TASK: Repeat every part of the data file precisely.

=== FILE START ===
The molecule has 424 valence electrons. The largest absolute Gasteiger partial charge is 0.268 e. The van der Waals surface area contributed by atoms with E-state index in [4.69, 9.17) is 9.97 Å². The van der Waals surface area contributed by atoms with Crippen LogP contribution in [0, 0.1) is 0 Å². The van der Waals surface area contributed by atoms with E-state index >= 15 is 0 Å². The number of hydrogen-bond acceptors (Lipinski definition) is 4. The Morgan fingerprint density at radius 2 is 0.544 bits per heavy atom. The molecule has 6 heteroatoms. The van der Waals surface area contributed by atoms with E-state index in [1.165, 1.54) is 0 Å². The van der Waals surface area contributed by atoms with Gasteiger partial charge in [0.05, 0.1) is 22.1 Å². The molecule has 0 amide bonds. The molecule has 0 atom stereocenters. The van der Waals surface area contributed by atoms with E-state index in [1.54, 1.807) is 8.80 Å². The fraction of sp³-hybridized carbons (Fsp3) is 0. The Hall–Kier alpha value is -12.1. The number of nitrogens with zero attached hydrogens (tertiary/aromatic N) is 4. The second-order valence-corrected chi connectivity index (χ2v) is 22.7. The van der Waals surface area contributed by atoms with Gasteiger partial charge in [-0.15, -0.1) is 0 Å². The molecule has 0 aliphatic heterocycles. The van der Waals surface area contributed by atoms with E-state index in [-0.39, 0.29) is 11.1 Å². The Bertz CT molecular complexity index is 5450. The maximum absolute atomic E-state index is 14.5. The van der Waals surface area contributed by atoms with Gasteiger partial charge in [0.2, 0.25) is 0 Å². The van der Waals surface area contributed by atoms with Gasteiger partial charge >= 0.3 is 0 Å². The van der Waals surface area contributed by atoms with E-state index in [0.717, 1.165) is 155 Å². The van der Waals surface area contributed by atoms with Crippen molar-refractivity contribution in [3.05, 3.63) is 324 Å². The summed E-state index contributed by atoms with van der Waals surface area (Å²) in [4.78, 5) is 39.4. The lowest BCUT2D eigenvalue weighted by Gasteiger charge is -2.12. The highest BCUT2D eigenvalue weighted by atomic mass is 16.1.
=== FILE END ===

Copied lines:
The molecule has 424 valence electrons. The largest absolute Gasteiger partial charge is 0.268 e. The van der Waals surface area contributed by atoms with E-state index in [4.69, 9.17) is 9.97 Å². The van der Waals surface area contributed by atoms with Crippen LogP contribution in [0, 0.1) is 0 Å². The van der Waals surface area contributed by atoms with E-state index >= 15 is 0 Å². The number of hydrogen-bond acceptors (Lipinski definition) is 4. The Morgan fingerprint density at radius 2 is 0.544 bits per heavy atom. The molecule has 6 heteroatoms. The van der Waals surface area contributed by atoms with E-state index in [1.165, 1.54) is 0 Å². The van der Waals surface area contributed by atoms with Gasteiger partial charge in [0.05, 0.1) is 22.1 Å². The molecule has 0 amide bonds. The molecule has 0 atom stereocenters. The van der Waals surface area contributed by atoms with E-state index in [1.54, 1.807) is 8.80 Å². The fraction of sp³-hybridized carbons (Fsp3) is 0. The Hall–Kier alpha value is -12.1. The number of nitrogens with zero attached hydrogens (tertiary/aromatic N) is 4. The second-order valence-corrected chi connectivity index (χ2v) is 22.7. The van der Waals surface area contributed by atoms with Gasteiger partial charge in [-0.15, -0.1) is 0 Å². The molecule has 0 aliphatic heterocycles. The van der Waals surface area contributed by atoms with E-state index in [-0.39, 0.29) is 11.1 Å². The Bertz CT molecular complexity index is 5450. The maximum absolute atomic E-state index is 14.5. The van der Waals surface area contributed by atoms with Gasteiger partial charge in [0.2, 0.25) is 0 Å². The van der Waals surface area contributed by atoms with Gasteiger partial charge >= 0.3 is 0 Å². The van der Waals surface area contributed by atoms with E-state index in [0.717, 1.165) is 155 Å². The van der Waals surface area contributed by atoms with Crippen molar-refractivity contribution in [3.05, 3.63) is 324 Å². The summed E-state index contributed by atoms with van der Waals surface area (Å²) in [4.78, 5) is 39.4. The lowest BCUT2D eigenvalue weighted by Gasteiger charge is -2.12. The highest BCUT2D eigenvalue weighted by atomic mass is 16.1.